When to euthanize your pet


Pets like Cali will never be easy to say goodbye to. The decision to put a friend to sleep can frustrate, confuse and grieve any owner. Yet ultimately, the importance of her happiness and quality of life supersedes the loss.

Carmella Jimenez, Senior Copy Editor

Cali is a Jack Russell terror– I mean terrier– who shredded shoes as a puppy and tore out the squeaker from her plastic hot dog the first day she laid her teeth on it. Yet by the time she turned one year old, we accepted her unconditional companionship, and could not fathom the thought of saying goodbye.

But if that does happen, when would be the best time? How would someone know if she suffers? How would someone decide to euthanize their pet… their friend?

Researchers at Michigan State University in East Lansing observed 29 dogs with cancer over six months to study how owners made decisions for their pets’ health during that time alongside the advice of veterinarians. Owners compared their pets’ behavior during chemotherapy to their behavior before the cancer arose. Both owners and veterinarians used these two questions to gauge the seriousness of a dog’s condition: Does the dog seem happy? Does it still like to play?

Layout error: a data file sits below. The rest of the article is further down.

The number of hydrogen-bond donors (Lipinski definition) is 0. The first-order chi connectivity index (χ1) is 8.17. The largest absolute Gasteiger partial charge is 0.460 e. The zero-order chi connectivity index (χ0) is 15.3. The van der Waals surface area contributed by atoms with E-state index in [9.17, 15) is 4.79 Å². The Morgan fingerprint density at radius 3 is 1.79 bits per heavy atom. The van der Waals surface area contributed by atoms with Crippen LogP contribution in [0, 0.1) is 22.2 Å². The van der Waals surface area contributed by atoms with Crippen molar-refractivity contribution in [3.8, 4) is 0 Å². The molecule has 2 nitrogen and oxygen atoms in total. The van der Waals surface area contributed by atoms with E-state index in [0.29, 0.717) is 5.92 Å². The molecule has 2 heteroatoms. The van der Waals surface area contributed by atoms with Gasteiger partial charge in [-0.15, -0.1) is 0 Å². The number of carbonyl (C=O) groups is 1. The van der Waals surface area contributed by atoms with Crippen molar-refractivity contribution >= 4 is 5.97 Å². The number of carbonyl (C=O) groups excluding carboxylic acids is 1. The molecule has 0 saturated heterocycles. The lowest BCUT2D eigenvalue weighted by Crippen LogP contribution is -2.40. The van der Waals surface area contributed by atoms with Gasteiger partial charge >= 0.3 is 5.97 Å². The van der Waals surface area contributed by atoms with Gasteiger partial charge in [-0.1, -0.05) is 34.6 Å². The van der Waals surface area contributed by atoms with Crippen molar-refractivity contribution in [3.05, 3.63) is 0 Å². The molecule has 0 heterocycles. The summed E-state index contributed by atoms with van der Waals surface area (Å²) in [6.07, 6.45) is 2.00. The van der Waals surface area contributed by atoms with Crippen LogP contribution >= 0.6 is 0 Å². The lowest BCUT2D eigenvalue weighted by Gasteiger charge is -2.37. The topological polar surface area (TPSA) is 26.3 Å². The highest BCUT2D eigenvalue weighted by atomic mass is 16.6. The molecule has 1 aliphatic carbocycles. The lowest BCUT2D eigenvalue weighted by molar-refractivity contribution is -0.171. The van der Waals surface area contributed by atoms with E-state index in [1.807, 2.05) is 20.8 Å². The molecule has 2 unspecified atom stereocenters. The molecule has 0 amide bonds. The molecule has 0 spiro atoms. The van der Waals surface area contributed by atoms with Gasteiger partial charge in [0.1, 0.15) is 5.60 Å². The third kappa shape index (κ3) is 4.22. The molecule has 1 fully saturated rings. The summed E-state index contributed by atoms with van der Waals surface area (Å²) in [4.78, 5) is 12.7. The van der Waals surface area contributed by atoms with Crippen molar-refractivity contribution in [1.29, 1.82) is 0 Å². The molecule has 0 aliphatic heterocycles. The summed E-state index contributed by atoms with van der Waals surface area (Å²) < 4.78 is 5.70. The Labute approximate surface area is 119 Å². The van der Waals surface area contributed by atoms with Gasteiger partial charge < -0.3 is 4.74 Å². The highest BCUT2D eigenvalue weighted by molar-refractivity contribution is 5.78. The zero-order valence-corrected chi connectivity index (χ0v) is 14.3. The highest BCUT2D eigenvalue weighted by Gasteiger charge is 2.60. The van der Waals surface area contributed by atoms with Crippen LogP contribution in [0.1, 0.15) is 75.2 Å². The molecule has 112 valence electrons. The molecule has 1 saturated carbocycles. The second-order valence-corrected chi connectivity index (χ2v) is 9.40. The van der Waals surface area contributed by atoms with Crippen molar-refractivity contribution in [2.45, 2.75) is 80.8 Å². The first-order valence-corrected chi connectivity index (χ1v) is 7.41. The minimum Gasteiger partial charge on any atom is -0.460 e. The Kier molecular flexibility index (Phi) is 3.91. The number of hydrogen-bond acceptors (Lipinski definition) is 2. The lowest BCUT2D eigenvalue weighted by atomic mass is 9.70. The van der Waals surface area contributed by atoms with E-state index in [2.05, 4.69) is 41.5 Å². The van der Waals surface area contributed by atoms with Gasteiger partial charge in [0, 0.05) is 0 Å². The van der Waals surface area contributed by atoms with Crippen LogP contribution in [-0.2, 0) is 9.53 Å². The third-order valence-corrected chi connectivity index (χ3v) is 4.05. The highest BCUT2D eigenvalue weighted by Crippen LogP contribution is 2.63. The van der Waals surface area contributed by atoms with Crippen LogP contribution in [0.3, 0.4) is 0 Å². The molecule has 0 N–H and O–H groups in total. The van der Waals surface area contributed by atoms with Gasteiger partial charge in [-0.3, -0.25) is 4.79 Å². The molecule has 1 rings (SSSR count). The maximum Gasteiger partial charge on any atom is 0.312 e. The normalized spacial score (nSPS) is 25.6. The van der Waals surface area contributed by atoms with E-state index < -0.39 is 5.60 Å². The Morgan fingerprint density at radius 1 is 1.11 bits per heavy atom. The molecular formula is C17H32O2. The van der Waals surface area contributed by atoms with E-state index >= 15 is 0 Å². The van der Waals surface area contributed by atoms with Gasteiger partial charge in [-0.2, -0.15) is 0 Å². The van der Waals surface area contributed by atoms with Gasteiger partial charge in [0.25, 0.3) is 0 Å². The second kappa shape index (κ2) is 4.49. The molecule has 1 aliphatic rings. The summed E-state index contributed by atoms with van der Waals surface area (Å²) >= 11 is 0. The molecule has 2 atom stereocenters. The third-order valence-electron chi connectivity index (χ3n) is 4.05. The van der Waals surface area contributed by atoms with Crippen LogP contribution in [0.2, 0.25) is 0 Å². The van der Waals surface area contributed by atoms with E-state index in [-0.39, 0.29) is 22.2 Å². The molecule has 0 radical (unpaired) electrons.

Owners can normally gauge a pet’s relative happiness or quality of life when they compare their pet’s healthy behaviors to their unhealthy behaviors. The guidance of a veterinarian throughout this process aids in a owner’s decision to put down their pet. Learning about the animal’s condition and level of suffering can lead to comparing a pet’s normal behavior to their current habits. What did they enjoy before their sickness?

Some veterinarians even recommend thinking as if the pet’s pain was his or her own pain. Would he or she want to endure kidney failure or crippling arthritis for another six months?

National Geographic published an article by Marc Silvers about his decision to put his cat, Rosie, to sleep. Rosie lived for 20 long years, eventually refusing to eat or drink when her sickness progressed. In this circumstance, Silvers describes Rosie’s stage as almost giving his family permission to put her to sleep.  

Sometimes the decision does not come so easily. Pets may still struggle to find happiness in their regular lives, while suffering with excruciating pain. Regardless of the pain involved of the premature passing of a pet, their owner ultimately decides whether they should continue suffering. Putting an animal down is not just about the owner’s grief.

Fluffy the dog cannot tell his owner when he loses his will to live. Choosing to say goodbye too early could mean taking away a pet’s chance of survival. Saying goodbye too late could mean prolonged, unnecessary suffering. If an owner cannot afford the financial, emotional or physical cost of caring for a sick pet, sometimes euthanasia–putting the animal to sleep–proves the better option. Owners need to decide with sound reasoning, while acknowledging their own feelings. The same friends– the Calis, Rosies and Fluffys— who licked our wounds, tolerated our shenanigans and shared memories with us can deserve the dignity of a hard, well-informed decision, even when it hurts.